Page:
Friday, 11 October 2013

March 1978

The end of daze

I’m beginning to lose touch with reality. Planes, hotels, lavish meals, deafening concerts, lines of fascinating powders, bathfuls of booze, world famous rock stars. I’m living the life of a wealthy man on thirty quid a week. It’s time to start living the life of a wealthy man as a wealthy man.

I’ve got enough contacts. I really feel I should be taking advantage of the music. I’ve loved it for a long time and I want to marry it. It’s only natural.

It’s time to hang up my dancing shoes and get serious. I’ve proposed to Dina. I’m going to get married, have kids, live in Cyprus, float in the pool at my villa on the coast and watch the waves break on white sand, laugh and joke with the locals in impeccable Greek and die in the sunshine. I need money. The job is great but the pay is lousy. Anyway, punk is dead.

I finally decide to quit Record Mirror after being invited to run Albion Records with leading pop publicist Alan Edwards. Albion is the name of the management company behind the Stranglers and they decide to launch a record division. Alan and I are to have complete control – signing bands, dealing with promotion, the works. It’s too good an offer to turn down. Fat Lou Grade cigars beckon.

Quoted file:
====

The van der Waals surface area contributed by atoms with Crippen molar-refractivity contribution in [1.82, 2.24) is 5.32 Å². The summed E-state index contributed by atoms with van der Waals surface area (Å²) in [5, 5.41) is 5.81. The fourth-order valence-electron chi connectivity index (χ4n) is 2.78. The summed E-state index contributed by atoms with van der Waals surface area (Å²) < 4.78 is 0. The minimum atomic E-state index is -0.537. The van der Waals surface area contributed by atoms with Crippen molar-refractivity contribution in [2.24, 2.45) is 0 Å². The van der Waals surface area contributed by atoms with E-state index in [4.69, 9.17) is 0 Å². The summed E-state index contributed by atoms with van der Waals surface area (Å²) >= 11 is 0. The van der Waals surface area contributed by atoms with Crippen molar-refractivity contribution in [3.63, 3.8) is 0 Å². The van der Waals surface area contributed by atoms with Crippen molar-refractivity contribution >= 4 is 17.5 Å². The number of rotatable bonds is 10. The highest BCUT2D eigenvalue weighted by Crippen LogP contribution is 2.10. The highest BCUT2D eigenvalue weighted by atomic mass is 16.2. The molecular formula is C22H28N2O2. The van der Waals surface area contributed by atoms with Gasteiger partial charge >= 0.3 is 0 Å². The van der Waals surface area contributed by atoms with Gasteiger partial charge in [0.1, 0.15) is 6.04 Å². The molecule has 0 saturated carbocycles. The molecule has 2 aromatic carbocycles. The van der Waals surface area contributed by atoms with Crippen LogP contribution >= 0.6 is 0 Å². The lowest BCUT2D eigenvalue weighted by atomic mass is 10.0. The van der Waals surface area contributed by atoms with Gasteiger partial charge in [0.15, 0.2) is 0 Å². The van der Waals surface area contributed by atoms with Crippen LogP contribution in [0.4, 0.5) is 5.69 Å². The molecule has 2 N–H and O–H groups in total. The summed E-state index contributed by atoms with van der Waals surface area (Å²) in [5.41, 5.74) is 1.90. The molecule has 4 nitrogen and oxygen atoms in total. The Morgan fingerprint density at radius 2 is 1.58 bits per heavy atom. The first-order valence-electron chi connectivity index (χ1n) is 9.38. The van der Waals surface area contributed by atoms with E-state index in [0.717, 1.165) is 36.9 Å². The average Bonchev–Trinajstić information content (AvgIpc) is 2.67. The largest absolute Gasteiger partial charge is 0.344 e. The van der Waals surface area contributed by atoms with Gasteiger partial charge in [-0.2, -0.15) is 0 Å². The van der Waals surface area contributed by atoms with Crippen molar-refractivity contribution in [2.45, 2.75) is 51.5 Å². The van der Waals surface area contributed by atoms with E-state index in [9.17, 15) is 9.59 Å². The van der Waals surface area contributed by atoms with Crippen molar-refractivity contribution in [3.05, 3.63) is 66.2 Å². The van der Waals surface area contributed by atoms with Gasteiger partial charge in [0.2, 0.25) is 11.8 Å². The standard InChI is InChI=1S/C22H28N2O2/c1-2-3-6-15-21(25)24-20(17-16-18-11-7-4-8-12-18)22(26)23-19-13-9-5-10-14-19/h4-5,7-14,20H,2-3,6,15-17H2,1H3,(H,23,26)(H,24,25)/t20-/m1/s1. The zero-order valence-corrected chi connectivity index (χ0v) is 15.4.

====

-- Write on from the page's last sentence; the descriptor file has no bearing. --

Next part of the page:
But first I've got four more interviews to do – John Miles, Pete Shelley, Squeeze and Linda McCartney.

John Miles is the first person to tell me that Rock Hudson is gay. ‘He lives with a famous singer and they’re known as Mr and Mrs America.’

We’re having breakfast in the dining room of a Glasgow hotel and I nearly choke on my tattie scone.

John Miles is - uh - blond. Cutie-pie blond, Clearasil blond, cabin-boy blond and, now, permed blond. It's also not unknown for him to be regarded by some as a dumb blond.

Each to his own.

Me? I simply find him blond. Natural blond. In fact, he's probably the most natural blond I've ever met (Actually, I used to think a certain Californian lady was until I got to know her better . . .) The only thing a natural can stick to is what he's good at.

John Miles just happens to play the guitar like a god. So he sticks to that. He realised long ago that he was faceless. He tells me as much over a cascade of burgundy, a pool of port, and a fountain of brandy - all in the back of a Granada en route from Scotland on a promo tour. John likes a drink. It makes him feisty.